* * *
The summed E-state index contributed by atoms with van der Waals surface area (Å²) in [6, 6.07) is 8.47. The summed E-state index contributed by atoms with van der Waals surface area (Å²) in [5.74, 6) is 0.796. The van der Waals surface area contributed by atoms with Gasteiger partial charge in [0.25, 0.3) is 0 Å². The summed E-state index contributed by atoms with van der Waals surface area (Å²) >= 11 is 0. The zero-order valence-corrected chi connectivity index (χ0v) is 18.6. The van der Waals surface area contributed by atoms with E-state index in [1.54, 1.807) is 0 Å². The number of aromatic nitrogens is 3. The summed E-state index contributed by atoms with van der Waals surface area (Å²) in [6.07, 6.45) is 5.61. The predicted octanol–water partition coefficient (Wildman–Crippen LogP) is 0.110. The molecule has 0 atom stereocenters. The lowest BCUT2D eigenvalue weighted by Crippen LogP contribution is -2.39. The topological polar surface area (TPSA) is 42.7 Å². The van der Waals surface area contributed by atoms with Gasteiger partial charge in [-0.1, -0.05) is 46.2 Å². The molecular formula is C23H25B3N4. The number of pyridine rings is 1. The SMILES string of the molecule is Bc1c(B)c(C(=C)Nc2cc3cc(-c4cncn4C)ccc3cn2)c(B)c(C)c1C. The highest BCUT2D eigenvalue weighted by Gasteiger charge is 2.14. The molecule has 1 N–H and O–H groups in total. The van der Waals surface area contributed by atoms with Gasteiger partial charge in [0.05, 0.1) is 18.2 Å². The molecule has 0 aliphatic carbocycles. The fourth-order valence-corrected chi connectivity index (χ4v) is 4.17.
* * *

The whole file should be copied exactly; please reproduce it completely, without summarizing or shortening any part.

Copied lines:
The summed E-state index contributed by atoms with van der Waals surface area (Å²) in [6, 6.07) is 8.47. The summed E-state index contributed by atoms with van der Waals surface area (Å²) in [5.74, 6) is 0.796. The van der Waals surface area contributed by atoms with Gasteiger partial charge in [0.25, 0.3) is 0 Å². The summed E-state index contributed by atoms with van der Waals surface area (Å²) >= 11 is 0. The zero-order valence-corrected chi connectivity index (χ0v) is 18.6. The van der Waals surface area contributed by atoms with E-state index in [1.54, 1.807) is 0 Å². The number of aromatic nitrogens is 3. The summed E-state index contributed by atoms with van der Waals surface area (Å²) in [6.07, 6.45) is 5.61. The predicted octanol–water partition coefficient (Wildman–Crippen LogP) is 0.110. The molecule has 0 atom stereocenters. The lowest BCUT2D eigenvalue weighted by Crippen LogP contribution is -2.39. The topological polar surface area (TPSA) is 42.7 Å². The van der Waals surface area contributed by atoms with Gasteiger partial charge in [-0.1, -0.05) is 46.2 Å². The molecular formula is C23H25B3N4. The number of pyridine rings is 1. The SMILES string of the molecule is Bc1c(B)c(C(=C)Nc2cc3cc(-c4cncn4C)ccc3cn2)c(B)c(C)c1C. The highest BCUT2D eigenvalue weighted by Gasteiger charge is 2.14. The molecule has 1 N–H and O–H groups in total. The van der Waals surface area contributed by atoms with Gasteiger partial charge in [0.05, 0.1) is 18.2 Å². The molecule has 0 aliphatic carbocycles. The fourth-order valence-corrected chi connectivity index (χ4v) is 4.17.